Microsoft Issues Windows Thin PC Release Candidate
Microsoft has issued a Release Candidate for Windows Thin PC, a platform that allows users to "repurpose" their PCs into thin clients running a locked-down version of Windows 7.
"Customers like the reduced footprint of WinTPC. The machines they will likely use it on often have less disk space than brand-new machines, and WinTPC helps to ensure they will have adequate space," Karri Alexion-Tiernan, Microsoft's director of product management for desktop virtualization, wrote in a May 2 posting on The Windows Blog. "They also like the write filters which are helping customers to secure the device running WinTPC by preventing them from saving data or installing applications locally."
That being said, Microsoft evidently pictures WinTPC as a means of transition to a true thin-client platform. "Once WinTPC device hardware gets decommissioned," reads a note on the company's WinTPC page, "customers can then purchase new Windows Embedded Thin Clients from our OEM partners without having to make changes to their existing management and security policies."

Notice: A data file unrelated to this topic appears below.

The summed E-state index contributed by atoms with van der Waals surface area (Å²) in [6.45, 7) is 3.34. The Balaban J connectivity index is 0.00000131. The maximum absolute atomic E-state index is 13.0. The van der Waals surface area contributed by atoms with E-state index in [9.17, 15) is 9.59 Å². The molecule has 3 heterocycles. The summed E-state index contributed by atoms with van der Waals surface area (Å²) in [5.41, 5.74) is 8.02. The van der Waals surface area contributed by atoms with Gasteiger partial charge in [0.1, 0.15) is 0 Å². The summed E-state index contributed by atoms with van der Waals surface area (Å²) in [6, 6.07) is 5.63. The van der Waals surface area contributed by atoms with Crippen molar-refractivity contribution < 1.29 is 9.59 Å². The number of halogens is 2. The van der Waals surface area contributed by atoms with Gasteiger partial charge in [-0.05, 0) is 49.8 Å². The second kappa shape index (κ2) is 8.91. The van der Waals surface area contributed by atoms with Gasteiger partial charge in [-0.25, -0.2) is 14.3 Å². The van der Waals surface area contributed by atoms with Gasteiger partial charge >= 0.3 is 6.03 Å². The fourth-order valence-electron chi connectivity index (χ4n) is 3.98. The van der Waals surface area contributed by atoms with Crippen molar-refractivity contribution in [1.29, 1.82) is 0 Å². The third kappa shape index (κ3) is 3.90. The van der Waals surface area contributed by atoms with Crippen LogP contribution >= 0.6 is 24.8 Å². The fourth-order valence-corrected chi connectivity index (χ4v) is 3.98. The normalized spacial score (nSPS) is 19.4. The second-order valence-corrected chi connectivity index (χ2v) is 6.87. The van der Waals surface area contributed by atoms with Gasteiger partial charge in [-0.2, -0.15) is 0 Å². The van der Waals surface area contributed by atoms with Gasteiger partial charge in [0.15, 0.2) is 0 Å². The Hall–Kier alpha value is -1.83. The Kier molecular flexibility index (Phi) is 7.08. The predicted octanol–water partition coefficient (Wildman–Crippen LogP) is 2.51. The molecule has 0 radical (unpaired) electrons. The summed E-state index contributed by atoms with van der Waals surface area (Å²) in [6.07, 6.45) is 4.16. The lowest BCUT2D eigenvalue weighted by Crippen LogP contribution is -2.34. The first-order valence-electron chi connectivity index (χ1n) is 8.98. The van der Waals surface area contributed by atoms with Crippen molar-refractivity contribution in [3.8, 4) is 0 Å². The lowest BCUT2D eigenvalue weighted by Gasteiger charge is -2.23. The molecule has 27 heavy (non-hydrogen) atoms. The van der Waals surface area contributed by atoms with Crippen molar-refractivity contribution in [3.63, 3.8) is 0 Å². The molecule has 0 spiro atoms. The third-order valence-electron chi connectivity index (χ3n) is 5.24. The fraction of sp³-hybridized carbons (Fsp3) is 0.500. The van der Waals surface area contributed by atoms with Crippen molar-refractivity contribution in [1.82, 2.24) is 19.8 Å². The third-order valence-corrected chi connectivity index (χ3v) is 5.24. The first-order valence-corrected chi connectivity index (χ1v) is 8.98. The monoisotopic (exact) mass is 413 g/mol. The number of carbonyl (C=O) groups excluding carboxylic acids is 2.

Microsoft has been working to make thin clients more palatable for general work environments, working with companies such as Wyse Technology to leverage the form-factor beyond its traditional niche in places such as call centers. Certainly, a locked-down version of Windows Embedded Standard 7 could be put to use in areas as diverse as health care and financial services, provided it was modified to suit the needs of those particular verticals.
Given the cost of deploying and managing traditional PCs in the workplace, certainly any number of IT administrators are paying attention to the potential benefits of thin clients-or even "zero client" solutions that connect a monitor back to a VDI (Virtual Desktop Infrastructure) or similar data center infrastructure. In addition to Wyse Technology, ClearCube and a handful of other companies are exploring various ways to bring this zero-client paradigm into the enterprise.
In the case of WinTPC, users can revert the machines back to PCs, if necessary, allowing IT managers to evaluate whether a thin-client environment is best for their company without embarking on a more radical refresh. WinTPC also does not require the Windows VDA (Virtual Desktop Access) license associated with thin clients. However, those with VDA on their Windows PCs, along with those with a Software Assurance agreement, will be able to deploy WinTPC to their environments following the RTM (Release to Manufacturing).
According to Alexion-Tiernan, Microsoft will issue that RTM by the end of the second quarter of this year.